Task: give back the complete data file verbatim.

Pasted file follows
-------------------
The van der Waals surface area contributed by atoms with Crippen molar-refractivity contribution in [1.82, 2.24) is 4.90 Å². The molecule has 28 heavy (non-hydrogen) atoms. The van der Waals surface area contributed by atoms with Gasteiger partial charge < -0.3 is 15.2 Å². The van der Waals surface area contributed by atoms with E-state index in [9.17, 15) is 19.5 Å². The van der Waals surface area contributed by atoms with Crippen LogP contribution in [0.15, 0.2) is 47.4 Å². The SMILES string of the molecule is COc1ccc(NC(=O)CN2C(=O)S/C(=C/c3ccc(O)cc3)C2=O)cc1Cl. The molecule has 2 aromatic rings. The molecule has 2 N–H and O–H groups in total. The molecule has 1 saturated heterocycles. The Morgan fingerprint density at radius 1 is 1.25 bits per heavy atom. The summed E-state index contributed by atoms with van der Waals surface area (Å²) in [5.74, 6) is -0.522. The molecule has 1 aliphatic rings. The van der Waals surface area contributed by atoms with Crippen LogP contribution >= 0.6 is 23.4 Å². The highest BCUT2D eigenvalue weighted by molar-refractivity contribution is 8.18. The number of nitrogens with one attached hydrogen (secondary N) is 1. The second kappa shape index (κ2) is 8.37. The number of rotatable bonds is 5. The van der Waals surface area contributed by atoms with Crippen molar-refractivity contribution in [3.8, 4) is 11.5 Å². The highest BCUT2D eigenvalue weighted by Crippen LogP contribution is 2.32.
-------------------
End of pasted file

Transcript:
The van der Waals surface area contributed by atoms with Crippen molar-refractivity contribution in [1.82, 2.24) is 4.90 Å². The molecule has 28 heavy (non-hydrogen) atoms. The van der Waals surface area contributed by atoms with Gasteiger partial charge < -0.3 is 15.2 Å². The van der Waals surface area contributed by atoms with E-state index in [9.17, 15) is 19.5 Å². The van der Waals surface area contributed by atoms with Crippen LogP contribution in [0.15, 0.2) is 47.4 Å². The SMILES string of the molecule is COc1ccc(NC(=O)CN2C(=O)S/C(=C/c3ccc(O)cc3)C2=O)cc1Cl. The molecule has 2 aromatic rings. The molecule has 2 N–H and O–H groups in total. The molecule has 1 saturated heterocycles. The Morgan fingerprint density at radius 1 is 1.25 bits per heavy atom. The summed E-state index contributed by atoms with van der Waals surface area (Å²) in [5.74, 6) is -0.522. The molecule has 1 aliphatic rings. The van der Waals surface area contributed by atoms with Crippen LogP contribution >= 0.6 is 23.4 Å². The highest BCUT2D eigenvalue weighted by molar-refractivity contribution is 8.18. The number of nitrogens with one attached hydrogen (secondary N) is 1. The second kappa shape index (κ2) is 8.37. The number of rotatable bonds is 5. The van der Waals surface area contributed by atoms with Crippen molar-refractivity contribution in [3.8, 4) is 11.5 Å². The highest BCUT2D eigenvalue weighted by Crippen LogP contribution is 2.32.